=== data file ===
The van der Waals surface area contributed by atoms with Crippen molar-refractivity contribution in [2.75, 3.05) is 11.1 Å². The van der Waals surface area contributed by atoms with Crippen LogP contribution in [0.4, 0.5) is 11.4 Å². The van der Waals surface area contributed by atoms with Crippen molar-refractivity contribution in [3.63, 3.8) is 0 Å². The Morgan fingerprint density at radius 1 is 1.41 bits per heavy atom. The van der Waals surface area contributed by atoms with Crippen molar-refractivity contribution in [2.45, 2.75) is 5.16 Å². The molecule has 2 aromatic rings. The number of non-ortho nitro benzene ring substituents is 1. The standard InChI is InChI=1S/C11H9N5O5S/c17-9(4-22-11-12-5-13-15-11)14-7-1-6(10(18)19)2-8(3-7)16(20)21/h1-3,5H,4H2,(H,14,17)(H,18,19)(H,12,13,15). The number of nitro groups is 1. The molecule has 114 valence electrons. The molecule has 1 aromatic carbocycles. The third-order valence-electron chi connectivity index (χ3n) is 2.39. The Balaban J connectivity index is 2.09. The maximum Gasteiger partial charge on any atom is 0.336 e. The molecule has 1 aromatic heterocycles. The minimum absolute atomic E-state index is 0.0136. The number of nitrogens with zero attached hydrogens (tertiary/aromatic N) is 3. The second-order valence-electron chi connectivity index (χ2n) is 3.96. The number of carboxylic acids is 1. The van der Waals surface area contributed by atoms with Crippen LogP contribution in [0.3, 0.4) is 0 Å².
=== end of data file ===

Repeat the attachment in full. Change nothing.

The van der Waals surface area contributed by atoms with Crippen molar-refractivity contribution in [2.75, 3.05) is 11.1 Å². The van der Waals surface area contributed by atoms with Crippen LogP contribution in [0.4, 0.5) is 11.4 Å². The van der Waals surface area contributed by atoms with Crippen molar-refractivity contribution in [3.63, 3.8) is 0 Å². The Morgan fingerprint density at radius 1 is 1.41 bits per heavy atom. The van der Waals surface area contributed by atoms with Crippen molar-refractivity contribution in [2.45, 2.75) is 5.16 Å². The molecule has 2 aromatic rings. The number of non-ortho nitro benzene ring substituents is 1. The standard InChI is InChI=1S/C11H9N5O5S/c17-9(4-22-11-12-5-13-15-11)14-7-1-6(10(18)19)2-8(3-7)16(20)21/h1-3,5H,4H2,(H,14,17)(H,18,19)(H,12,13,15). The number of nitro groups is 1. The molecule has 114 valence electrons. The molecule has 1 aromatic carbocycles. The third-order valence-electron chi connectivity index (χ3n) is 2.39. The Balaban J connectivity index is 2.09. The maximum Gasteiger partial charge on any atom is 0.336 e. The molecule has 1 aromatic heterocycles. The minimum absolute atomic E-state index is 0.0136. The number of nitrogens with zero attached hydrogens (tertiary/aromatic N) is 3. The second-order valence-electron chi connectivity index (χ2n) is 3.96. The number of carboxylic acids is 1. The van der Waals surface area contributed by atoms with Crippen LogP contribution in [0.3, 0.4) is 0 Å².